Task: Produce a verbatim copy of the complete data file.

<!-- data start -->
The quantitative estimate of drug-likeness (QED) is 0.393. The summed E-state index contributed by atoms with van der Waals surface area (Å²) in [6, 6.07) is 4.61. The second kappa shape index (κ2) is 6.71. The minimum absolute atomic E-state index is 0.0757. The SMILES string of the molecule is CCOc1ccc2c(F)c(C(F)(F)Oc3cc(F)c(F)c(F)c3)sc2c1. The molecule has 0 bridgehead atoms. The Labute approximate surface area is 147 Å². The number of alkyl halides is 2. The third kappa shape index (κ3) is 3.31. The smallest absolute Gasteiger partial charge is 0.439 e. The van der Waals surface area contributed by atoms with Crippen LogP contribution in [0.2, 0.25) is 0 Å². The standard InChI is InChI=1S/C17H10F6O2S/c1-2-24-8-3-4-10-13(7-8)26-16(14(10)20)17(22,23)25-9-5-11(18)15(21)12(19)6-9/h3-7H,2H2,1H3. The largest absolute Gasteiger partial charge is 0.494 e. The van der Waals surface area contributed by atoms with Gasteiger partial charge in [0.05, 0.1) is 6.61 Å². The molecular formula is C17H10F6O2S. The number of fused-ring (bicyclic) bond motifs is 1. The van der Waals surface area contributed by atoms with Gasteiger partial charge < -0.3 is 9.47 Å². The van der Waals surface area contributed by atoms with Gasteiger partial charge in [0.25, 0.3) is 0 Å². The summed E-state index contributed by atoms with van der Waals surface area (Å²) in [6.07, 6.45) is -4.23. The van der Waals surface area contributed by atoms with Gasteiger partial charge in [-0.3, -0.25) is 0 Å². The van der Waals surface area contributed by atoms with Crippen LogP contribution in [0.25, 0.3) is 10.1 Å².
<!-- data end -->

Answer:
The quantitative estimate of drug-likeness (QED) is 0.393. The summed E-state index contributed by atoms with van der Waals surface area (Å²) in [6, 6.07) is 4.61. The second kappa shape index (κ2) is 6.71. The minimum absolute atomic E-state index is 0.0757. The SMILES string of the molecule is CCOc1ccc2c(F)c(C(F)(F)Oc3cc(F)c(F)c(F)c3)sc2c1. The molecule has 0 bridgehead atoms. The Labute approximate surface area is 147 Å². The number of alkyl halides is 2. The third kappa shape index (κ3) is 3.31. The smallest absolute Gasteiger partial charge is 0.439 e. The van der Waals surface area contributed by atoms with Crippen LogP contribution in [0.2, 0.25) is 0 Å². The standard InChI is InChI=1S/C17H10F6O2S/c1-2-24-8-3-4-10-13(7-8)26-16(14(10)20)17(22,23)25-9-5-11(18)15(21)12(19)6-9/h3-7H,2H2,1H3. The largest absolute Gasteiger partial charge is 0.494 e. The van der Waals surface area contributed by atoms with Gasteiger partial charge in [0.05, 0.1) is 6.61 Å². The molecular formula is C17H10F6O2S. The number of fused-ring (bicyclic) bond motifs is 1. The van der Waals surface area contributed by atoms with Gasteiger partial charge < -0.3 is 9.47 Å². The van der Waals surface area contributed by atoms with Gasteiger partial charge in [0.25, 0.3) is 0 Å². The summed E-state index contributed by atoms with van der Waals surface area (Å²) in [6.07, 6.45) is -4.23. The van der Waals surface area contributed by atoms with Gasteiger partial charge in [-0.3, -0.25) is 0 Å². The van der Waals surface area contributed by atoms with Crippen LogP contribution in [0.25, 0.3) is 10.1 Å².